Visiting Antwerp was not in our initial plan. We were going to the Hague that day. Antwerp was just on the way. Why not, so we decided a little detour. Upon the arrival at the Central Station, we were already impressed. This station, designed by Louise Delacenserie, was probably the most beautiful one I have encountered. So majestic, no wonder Antwerp was once the richest city in Europe.

Here, the backpack is making its first appearance. Yup, we carried the bags on our shoulders that day. Luckily, we packed very light

The name Antwerp, or Antwerpen literally means ‘hand to throw’. The legend has it, that the river of Anterwerp was guarded by a giant. If the passing boatmen did not pay their toll, the giant would cut off one of their arms and throw into the river. Eventually, the giant was killed by Silvius Brabo, who cut off the giant’s hand and flung into the river.

Outside the city hall, there is a statue of Brabo throwing the giant’s hand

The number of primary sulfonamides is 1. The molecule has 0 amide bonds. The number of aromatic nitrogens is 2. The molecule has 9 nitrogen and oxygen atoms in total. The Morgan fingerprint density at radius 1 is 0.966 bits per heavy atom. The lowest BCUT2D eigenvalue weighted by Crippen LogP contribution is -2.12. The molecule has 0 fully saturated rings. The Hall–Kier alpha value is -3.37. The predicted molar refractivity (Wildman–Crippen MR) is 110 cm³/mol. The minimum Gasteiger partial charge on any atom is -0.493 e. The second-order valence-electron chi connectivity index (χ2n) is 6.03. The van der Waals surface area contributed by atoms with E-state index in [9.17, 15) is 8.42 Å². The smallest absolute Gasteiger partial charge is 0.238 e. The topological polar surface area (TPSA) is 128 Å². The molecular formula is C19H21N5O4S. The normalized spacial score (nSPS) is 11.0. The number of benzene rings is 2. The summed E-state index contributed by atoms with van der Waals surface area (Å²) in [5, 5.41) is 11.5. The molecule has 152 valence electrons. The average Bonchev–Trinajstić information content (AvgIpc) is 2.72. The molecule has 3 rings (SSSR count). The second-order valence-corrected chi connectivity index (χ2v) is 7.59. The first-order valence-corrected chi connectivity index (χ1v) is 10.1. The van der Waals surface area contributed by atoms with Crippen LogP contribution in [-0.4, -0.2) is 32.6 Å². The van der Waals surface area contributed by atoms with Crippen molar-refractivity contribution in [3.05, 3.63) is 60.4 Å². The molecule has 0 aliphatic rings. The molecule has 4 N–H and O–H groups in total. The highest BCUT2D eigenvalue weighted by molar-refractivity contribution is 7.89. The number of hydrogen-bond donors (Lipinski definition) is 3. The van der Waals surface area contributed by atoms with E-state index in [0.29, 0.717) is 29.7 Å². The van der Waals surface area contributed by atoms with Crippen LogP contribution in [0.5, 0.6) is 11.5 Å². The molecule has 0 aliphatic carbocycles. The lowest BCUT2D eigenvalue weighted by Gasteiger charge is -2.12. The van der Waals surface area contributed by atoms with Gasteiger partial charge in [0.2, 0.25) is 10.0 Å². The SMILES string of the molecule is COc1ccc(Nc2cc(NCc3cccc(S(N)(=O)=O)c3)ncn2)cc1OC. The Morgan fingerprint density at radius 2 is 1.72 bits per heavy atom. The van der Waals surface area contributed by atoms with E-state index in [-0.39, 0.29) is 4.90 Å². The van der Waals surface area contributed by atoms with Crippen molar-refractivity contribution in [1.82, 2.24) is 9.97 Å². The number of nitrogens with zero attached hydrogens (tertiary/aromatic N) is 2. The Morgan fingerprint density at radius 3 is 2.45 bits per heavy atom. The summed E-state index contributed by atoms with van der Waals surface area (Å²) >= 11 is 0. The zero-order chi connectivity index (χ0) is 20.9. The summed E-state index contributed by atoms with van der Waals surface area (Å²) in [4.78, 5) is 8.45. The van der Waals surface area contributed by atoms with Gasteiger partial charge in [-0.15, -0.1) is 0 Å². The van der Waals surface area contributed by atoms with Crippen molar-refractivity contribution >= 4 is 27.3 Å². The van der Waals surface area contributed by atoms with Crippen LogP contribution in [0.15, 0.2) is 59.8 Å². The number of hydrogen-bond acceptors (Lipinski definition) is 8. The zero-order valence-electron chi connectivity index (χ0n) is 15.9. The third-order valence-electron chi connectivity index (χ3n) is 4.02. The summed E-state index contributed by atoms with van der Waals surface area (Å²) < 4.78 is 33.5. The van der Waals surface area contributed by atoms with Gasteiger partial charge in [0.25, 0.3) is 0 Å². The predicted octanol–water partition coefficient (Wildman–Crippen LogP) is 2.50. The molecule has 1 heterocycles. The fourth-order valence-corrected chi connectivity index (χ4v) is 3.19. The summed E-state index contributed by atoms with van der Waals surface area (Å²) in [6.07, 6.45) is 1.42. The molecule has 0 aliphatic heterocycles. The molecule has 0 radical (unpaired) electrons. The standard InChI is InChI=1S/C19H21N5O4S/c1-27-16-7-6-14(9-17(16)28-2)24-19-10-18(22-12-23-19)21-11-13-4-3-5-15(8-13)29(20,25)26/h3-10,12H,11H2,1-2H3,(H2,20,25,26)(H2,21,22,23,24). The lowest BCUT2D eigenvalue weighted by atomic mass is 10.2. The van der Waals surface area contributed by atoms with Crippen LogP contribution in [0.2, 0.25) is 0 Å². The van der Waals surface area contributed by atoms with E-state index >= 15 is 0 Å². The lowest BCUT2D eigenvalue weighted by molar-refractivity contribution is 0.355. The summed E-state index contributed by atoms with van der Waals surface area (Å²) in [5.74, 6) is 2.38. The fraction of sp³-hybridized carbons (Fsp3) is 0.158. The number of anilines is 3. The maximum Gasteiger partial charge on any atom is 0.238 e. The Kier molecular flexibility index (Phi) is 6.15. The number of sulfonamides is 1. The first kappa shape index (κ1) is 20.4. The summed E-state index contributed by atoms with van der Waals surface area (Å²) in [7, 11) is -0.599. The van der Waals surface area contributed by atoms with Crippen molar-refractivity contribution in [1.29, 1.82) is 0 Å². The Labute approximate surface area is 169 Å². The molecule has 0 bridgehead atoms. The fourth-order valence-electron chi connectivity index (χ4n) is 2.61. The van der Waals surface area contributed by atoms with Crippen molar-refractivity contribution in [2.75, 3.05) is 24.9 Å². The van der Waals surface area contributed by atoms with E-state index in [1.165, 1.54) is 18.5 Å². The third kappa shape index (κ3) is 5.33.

Similar to Brussels, Antwerp also has a market square.

Our trip has become more of a tour of European architecture.

The weather was lovely and bright, although still quite cold. On the roadside, we occasionally saw musicians playing, adding more characters to the historical city.

Quite a few times, we saw the military patrolling on the streets. I was immediately taken by their uniform (who wouldn’t).

Along the river, there is the Het Steen, a replica of an old castle.

A Dog of Flanders statue, to celebrate the writer and animal activist Marie Louise de la Ramme

From a small gift from in Antwerp. Since I am a fan of rabbits, snap, snap. 

Antwerp is not a very big city, but definitely an interesting place to visit. I would say one day is sufficient to tour around the place, and it would be best done on foot. Food wise, it is very similar to Brussels. After all the walking, it was finally time for us to sit down and chill over a glass of beer, before we jump onto our train to the Hague. So long Belgium!

Backpacking through Europe Part 3: Anterwerp
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